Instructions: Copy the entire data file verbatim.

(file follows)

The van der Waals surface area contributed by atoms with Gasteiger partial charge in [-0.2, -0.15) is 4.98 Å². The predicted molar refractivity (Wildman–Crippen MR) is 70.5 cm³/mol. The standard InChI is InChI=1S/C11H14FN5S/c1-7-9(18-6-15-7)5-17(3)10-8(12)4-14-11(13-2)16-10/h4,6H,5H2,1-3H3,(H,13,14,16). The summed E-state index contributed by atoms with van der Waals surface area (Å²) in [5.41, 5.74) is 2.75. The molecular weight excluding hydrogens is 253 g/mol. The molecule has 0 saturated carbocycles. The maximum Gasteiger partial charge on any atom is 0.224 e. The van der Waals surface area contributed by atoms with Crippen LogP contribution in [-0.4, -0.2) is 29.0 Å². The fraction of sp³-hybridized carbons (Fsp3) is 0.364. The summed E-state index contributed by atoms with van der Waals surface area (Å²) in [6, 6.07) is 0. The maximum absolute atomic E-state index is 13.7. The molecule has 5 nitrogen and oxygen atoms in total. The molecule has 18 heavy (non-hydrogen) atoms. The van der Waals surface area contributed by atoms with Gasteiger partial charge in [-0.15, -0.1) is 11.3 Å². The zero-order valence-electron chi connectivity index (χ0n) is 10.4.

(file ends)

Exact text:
The van der Waals surface area contributed by atoms with Gasteiger partial charge in [-0.2, -0.15) is 4.98 Å². The predicted molar refractivity (Wildman–Crippen MR) is 70.5 cm³/mol. The standard InChI is InChI=1S/C11H14FN5S/c1-7-9(18-6-15-7)5-17(3)10-8(12)4-14-11(13-2)16-10/h4,6H,5H2,1-3H3,(H,13,14,16). The summed E-state index contributed by atoms with van der Waals surface area (Å²) in [5.41, 5.74) is 2.75. The molecular weight excluding hydrogens is 253 g/mol. The molecule has 0 saturated carbocycles. The maximum Gasteiger partial charge on any atom is 0.224 e. The van der Waals surface area contributed by atoms with Crippen LogP contribution in [-0.4, -0.2) is 29.0 Å². The fraction of sp³-hybridized carbons (Fsp3) is 0.364. The summed E-state index contributed by atoms with van der Waals surface area (Å²) in [6, 6.07) is 0. The maximum absolute atomic E-state index is 13.7. The molecule has 5 nitrogen and oxygen atoms in total. The molecule has 18 heavy (non-hydrogen) atoms. The van der Waals surface area contributed by atoms with Gasteiger partial charge in [-0.15, -0.1) is 11.3 Å². The zero-order valence-electron chi connectivity index (χ0n) is 10.4.